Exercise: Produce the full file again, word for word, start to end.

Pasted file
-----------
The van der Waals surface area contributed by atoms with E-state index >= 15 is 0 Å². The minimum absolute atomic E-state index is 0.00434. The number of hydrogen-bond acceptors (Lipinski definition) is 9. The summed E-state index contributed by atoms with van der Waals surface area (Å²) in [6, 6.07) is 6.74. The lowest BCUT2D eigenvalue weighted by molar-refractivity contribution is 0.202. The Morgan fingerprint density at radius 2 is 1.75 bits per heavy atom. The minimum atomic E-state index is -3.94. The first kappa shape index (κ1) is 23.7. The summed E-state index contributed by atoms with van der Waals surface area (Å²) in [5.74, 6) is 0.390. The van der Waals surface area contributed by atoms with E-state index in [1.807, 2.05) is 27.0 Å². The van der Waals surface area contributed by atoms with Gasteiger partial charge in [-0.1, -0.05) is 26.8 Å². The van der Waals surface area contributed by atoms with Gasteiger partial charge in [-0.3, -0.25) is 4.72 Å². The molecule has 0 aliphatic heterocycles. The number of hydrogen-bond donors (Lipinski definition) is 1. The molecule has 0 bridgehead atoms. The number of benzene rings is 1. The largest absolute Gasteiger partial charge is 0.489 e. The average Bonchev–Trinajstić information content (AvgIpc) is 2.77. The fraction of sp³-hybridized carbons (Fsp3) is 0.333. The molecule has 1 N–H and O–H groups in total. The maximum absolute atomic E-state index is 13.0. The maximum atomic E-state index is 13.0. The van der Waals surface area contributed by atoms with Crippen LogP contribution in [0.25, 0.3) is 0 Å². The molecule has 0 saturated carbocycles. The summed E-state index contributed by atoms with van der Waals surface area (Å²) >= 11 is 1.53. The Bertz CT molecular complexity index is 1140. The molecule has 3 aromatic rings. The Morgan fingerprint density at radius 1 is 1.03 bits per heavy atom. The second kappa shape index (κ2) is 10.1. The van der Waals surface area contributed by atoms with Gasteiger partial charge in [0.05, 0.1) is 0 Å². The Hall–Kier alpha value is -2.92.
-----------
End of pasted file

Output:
The van der Waals surface area contributed by atoms with E-state index >= 15 is 0 Å². The minimum absolute atomic E-state index is 0.00434. The number of hydrogen-bond acceptors (Lipinski definition) is 9. The summed E-state index contributed by atoms with van der Waals surface area (Å²) in [6, 6.07) is 6.74. The lowest BCUT2D eigenvalue weighted by molar-refractivity contribution is 0.202. The Morgan fingerprint density at radius 2 is 1.75 bits per heavy atom. The minimum atomic E-state index is -3.94. The first kappa shape index (κ1) is 23.7. The summed E-state index contributed by atoms with van der Waals surface area (Å²) in [5.74, 6) is 0.390. The van der Waals surface area contributed by atoms with E-state index in [1.807, 2.05) is 27.0 Å². The van der Waals surface area contributed by atoms with Gasteiger partial charge in [-0.1, -0.05) is 26.8 Å². The van der Waals surface area contributed by atoms with Gasteiger partial charge in [-0.3, -0.25) is 4.72 Å². The molecule has 0 aliphatic heterocycles. The number of hydrogen-bond donors (Lipinski definition) is 1. The molecule has 0 bridgehead atoms. The number of benzene rings is 1. The largest absolute Gasteiger partial charge is 0.489 e. The average Bonchev–Trinajstić information content (AvgIpc) is 2.77. The fraction of sp³-hybridized carbons (Fsp3) is 0.333. The molecule has 1 N–H and O–H groups in total. The maximum absolute atomic E-state index is 13.0. The maximum atomic E-state index is 13.0. The van der Waals surface area contributed by atoms with Crippen LogP contribution in [0.25, 0.3) is 0 Å². The molecule has 0 saturated carbocycles. The summed E-state index contributed by atoms with van der Waals surface area (Å²) >= 11 is 1.53. The Bertz CT molecular complexity index is 1140. The molecule has 3 aromatic rings. The Morgan fingerprint density at radius 1 is 1.03 bits per heavy atom. The second kappa shape index (κ2) is 10.1. The van der Waals surface area contributed by atoms with Gasteiger partial charge in [0.05, 0.1) is 0 Å². The Hall–Kier alpha value is -2.92.